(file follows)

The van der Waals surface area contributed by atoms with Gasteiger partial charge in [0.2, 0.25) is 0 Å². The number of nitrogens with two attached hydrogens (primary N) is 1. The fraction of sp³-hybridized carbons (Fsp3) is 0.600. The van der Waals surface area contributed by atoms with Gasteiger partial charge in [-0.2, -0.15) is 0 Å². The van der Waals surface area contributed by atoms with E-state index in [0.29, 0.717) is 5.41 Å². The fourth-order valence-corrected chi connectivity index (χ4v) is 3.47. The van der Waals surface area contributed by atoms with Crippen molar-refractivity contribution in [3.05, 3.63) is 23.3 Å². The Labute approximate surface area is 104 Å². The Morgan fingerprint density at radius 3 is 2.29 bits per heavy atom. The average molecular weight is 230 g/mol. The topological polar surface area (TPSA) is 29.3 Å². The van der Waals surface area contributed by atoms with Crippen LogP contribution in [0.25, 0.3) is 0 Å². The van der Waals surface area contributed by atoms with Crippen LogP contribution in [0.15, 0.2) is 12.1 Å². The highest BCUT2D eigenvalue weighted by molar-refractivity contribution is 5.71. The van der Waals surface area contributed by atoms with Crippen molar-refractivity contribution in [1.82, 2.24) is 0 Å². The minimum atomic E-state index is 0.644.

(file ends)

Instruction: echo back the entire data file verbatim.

The van der Waals surface area contributed by atoms with Gasteiger partial charge in [0.2, 0.25) is 0 Å². The number of nitrogens with two attached hydrogens (primary N) is 1. The fraction of sp³-hybridized carbons (Fsp3) is 0.600. The van der Waals surface area contributed by atoms with Gasteiger partial charge in [-0.2, -0.15) is 0 Å². The van der Waals surface area contributed by atoms with E-state index in [0.29, 0.717) is 5.41 Å². The fourth-order valence-corrected chi connectivity index (χ4v) is 3.47. The van der Waals surface area contributed by atoms with Crippen molar-refractivity contribution in [3.05, 3.63) is 23.3 Å². The Labute approximate surface area is 104 Å². The Morgan fingerprint density at radius 3 is 2.29 bits per heavy atom. The average molecular weight is 230 g/mol. The topological polar surface area (TPSA) is 29.3 Å². The van der Waals surface area contributed by atoms with Crippen LogP contribution in [0.25, 0.3) is 0 Å². The van der Waals surface area contributed by atoms with Crippen LogP contribution in [0.15, 0.2) is 12.1 Å². The highest BCUT2D eigenvalue weighted by molar-refractivity contribution is 5.71. The van der Waals surface area contributed by atoms with Crippen molar-refractivity contribution in [1.82, 2.24) is 0 Å². The minimum atomic E-state index is 0.644.